Astronomy educator/Sidewalk astronomer
Owner of Astronomy Delight franchise
18 inch f4.42 Dob on eq platform w ST120 f/5 finder
12 inch Zhumell Dob
8 inch f/6.9 home made Dob with Seevers optics
William Optics red 10th Anniversary 80mm FD
C8 XLT on Vixen GPDX
26lb eyepiece box
Cernan Space Center astronomer
Member of Northwest Suburban Astronomers
20 inch f8 Chief Ed Jones designed and a 17 f9 Zanbuto Wide Band Chief Mike Jones designed .Both unobstructed telescopes .
Quote:Whether it's refraction or reflection, a ray bends at a surface according to good old Snell's law:(Index 1) x sin(A1) = (Index 2) x sin(A2)where angles A1 and A2 are measured away from the 3D perpendicular vector at the surface where the ray intercepts it.The sine of an angle "x" in radians is computed with this series:sin(x) = x - (x^3/3!) + (x^5/5!) - (x^7/7!) + dot dot dotFor small angles, sin(x) = x, and Snell's law becomes (Index 1)(A1) = (Index 2)(A2)Raytracing becomes linear and simple, called "first order" or "paraxial" raytracing. This gives a good approximation where rays would go with no aberrations (other than due to changes in wavelength and index of refraction).Adding in the 3rd order term to sin(x) makes Snell's law(Index 1) [A1 - (A1^3/3!)] = (Index 2) [A2 - (A2^3/3!)]This is called 3rd order optics, and is where spherical aberration, coma, astigmatism and distortion, and variations of these with wavelength, begin to show up. Third order precision is OK for systems with very shallow ray angles and high focal ratios, which is why it was adequate for refractor designing before the days of computers.So you get the idea: 5th order optics includes the x^5/5! term, and so on. The more terms that are included, the more accurately the ray trajectory is calculated. But it reaches a point of ridiculous beyond 5th and 7th order.Then fortunately, along comes 3D skew raytracing and computer implementation in the late 40's, using only square roots that converge rapidly to unbelievable precision, and polynomial analysis becomes obsolete, or at best, of historical curiosity. Aspherics are also easily accomodated by iterative skew tracing. All modern optical programs have 3-D skew raytracing at their heart, but still include 3rd and 5th order aberration outputs if you really have some reason to use them.Simple enough explanation?Mike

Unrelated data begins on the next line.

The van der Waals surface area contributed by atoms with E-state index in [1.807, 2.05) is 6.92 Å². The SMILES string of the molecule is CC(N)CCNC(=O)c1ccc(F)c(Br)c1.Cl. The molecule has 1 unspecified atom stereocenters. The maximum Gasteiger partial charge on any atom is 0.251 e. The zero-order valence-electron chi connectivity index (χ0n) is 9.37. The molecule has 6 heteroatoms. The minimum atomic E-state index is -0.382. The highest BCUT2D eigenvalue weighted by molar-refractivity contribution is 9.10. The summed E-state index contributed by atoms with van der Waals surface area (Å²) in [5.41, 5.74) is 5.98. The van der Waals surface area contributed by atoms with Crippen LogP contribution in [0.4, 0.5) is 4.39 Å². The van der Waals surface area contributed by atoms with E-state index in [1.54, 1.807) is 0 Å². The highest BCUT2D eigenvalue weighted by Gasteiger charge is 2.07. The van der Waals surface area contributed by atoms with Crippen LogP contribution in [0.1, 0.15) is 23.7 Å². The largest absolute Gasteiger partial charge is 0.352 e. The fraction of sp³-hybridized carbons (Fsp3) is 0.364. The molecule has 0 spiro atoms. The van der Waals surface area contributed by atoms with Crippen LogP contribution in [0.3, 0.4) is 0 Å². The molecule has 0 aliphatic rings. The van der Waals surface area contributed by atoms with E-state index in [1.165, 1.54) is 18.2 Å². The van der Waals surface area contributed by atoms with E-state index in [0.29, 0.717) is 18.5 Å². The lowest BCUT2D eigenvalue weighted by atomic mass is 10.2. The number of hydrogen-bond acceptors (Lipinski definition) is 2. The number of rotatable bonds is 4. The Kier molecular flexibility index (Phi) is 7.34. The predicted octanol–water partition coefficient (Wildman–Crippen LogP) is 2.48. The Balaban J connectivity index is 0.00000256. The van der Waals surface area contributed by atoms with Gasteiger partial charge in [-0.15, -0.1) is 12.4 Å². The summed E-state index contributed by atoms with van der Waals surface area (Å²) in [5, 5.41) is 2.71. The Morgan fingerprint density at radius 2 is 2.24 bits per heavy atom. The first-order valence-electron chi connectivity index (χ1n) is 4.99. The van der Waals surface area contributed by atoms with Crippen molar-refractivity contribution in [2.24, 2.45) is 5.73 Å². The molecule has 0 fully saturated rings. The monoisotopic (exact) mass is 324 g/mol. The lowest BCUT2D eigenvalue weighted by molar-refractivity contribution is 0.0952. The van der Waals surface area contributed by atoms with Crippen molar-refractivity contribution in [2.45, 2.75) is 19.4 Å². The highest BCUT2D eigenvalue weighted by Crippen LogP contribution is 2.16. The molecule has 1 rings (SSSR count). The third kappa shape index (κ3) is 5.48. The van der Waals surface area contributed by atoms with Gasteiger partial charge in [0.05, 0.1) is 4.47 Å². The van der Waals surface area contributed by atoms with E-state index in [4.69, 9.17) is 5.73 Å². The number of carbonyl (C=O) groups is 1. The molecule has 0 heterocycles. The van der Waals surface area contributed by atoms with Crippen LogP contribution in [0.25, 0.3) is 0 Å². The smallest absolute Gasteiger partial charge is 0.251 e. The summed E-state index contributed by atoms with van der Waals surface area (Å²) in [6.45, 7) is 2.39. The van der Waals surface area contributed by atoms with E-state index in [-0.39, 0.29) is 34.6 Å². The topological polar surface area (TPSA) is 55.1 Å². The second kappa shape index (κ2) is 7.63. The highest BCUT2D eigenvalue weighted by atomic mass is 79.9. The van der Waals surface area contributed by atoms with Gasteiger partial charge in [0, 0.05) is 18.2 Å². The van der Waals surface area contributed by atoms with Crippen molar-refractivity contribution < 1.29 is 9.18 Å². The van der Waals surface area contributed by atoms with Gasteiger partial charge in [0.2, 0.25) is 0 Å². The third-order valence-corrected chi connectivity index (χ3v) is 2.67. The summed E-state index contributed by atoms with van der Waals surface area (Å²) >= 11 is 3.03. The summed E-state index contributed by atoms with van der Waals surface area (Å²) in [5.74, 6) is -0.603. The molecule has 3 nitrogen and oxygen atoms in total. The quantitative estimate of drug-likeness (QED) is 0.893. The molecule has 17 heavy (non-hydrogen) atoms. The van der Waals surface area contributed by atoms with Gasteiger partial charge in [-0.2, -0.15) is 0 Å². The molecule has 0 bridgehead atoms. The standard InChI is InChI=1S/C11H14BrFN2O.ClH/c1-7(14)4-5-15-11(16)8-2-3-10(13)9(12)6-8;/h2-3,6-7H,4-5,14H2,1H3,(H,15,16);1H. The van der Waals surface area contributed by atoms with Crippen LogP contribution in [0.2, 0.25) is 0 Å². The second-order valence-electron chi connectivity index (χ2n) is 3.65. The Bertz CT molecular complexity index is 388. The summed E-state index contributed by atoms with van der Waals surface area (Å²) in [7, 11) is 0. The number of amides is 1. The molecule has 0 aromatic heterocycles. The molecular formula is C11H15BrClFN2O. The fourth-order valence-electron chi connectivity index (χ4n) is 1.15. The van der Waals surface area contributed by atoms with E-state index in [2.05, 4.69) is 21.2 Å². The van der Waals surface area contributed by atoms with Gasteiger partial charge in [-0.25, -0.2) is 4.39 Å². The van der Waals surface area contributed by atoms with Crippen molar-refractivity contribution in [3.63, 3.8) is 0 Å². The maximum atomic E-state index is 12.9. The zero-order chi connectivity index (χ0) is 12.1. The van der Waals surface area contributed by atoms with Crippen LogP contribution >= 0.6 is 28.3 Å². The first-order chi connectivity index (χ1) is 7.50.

Quote: I've been seeing these terms in Suiters book and now Richard Berry's new book and I still don't get what these terms really mean. I suspect 3rd order is general SA and 5th represent zones but I'm not sure.
Quote:One thing I don't understand about that method Vla is that it doesn't account for slope so how does that fit in with refractive index etc?
Scopes & Stuff:
16" F5 Teeter/zambutoTom Osypowski equatorial platform10" F5 LightbridgeMid 70's RV-6Orion 100mm EDATMing:Low Profile Front Collimating Dob/Cell for 16" Conical MirrorFront Collimating Dob/Cell for 16" Standard MirrorDob Driver with novel azimuth friction clutch, and axial (rotating) electrical connection.Red Oak Observing PlatformRed Oak Combination Observing Chair (Post Pending!)